To Play In, To Pray In

“Everybody needs beauty as well as bread, places to play in and pray in, where nature may heal and give strength to body and soul alike.”

– The Yosemite (1912), page 256. ~ John Muir


When researching various Artist-in-Residence programs offered in the United States, I happened across the Artist-in-Residence Programs in National Parks, and it truly captured for me, the essence of what I believe to be the power of art and music within the context of nature – to offer a chance for reflection, to highlight the broad capacity of human creativity, and to provide an opportunity to remember, to grieve, and to heal. I have long loved the idea of bringing music to public spaces, and the concept of music and art tied together – for instance, music in art museums, or in this instance, music influenced and inspired by nature’s beauty, which is art in itself – is, I think, particularly moving and necessary in the world that we live in now.

The program, which has been offered by the National Park System since the late 19th century, today boasts 50 residency programs established across the country. The programs provide the opportunity for visual artists, writers, composers, musicians, and others in creative media, to create within a variety of natural and cultural settings, reflecting the incredible diversity and wonder of the American landscape. Additionally, the public outreach aspect to each Artist-in-Residence program highlights the importance of community engagement with the arts. The integration of the arts in national parks gives visitors the chance to experience a unique and innovative perspective of the park, allowing them to see the natural setting through a series of diverse artistic lenses.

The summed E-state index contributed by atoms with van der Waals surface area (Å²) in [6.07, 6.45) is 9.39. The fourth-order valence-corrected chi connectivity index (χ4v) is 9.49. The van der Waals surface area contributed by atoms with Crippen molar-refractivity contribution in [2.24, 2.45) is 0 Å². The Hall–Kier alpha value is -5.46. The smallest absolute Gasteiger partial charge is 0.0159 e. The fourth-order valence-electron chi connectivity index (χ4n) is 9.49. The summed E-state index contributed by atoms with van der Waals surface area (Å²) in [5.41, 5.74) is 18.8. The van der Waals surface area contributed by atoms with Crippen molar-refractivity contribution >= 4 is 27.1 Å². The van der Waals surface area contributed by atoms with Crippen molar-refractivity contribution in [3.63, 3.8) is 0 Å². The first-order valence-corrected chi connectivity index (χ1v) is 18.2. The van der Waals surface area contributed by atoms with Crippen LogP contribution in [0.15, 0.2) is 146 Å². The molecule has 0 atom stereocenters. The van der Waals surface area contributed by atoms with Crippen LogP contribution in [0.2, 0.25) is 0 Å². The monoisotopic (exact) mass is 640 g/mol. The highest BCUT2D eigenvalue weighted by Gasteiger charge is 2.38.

Each Artist-in-Residence program is different, varying both in length and in focus of the artistic project. For instance, the Glacier National Park offers a four-week Artist-in-Residence program that seeks artists whose work relates to the park interpretative themes, and includes three public programs presented by the artist, consisting of – but not limited to – lectures, workshops, demonstrations, performances, or film screenings. The program further encourages the presentation of work in the artist’s hometown, focusing on the artist’s experience in the park and the park’s influence on personal enrichment. Collaboration between artists and the public through an outreach program, I think, is one of the most important factors in elevating interest and appreciation for the arts in the community. I also believe that this interaction of arts within the community encourages a creative spirit and passion that is the heart and message of artistic expression.



~ Glacier National Park, Montana ~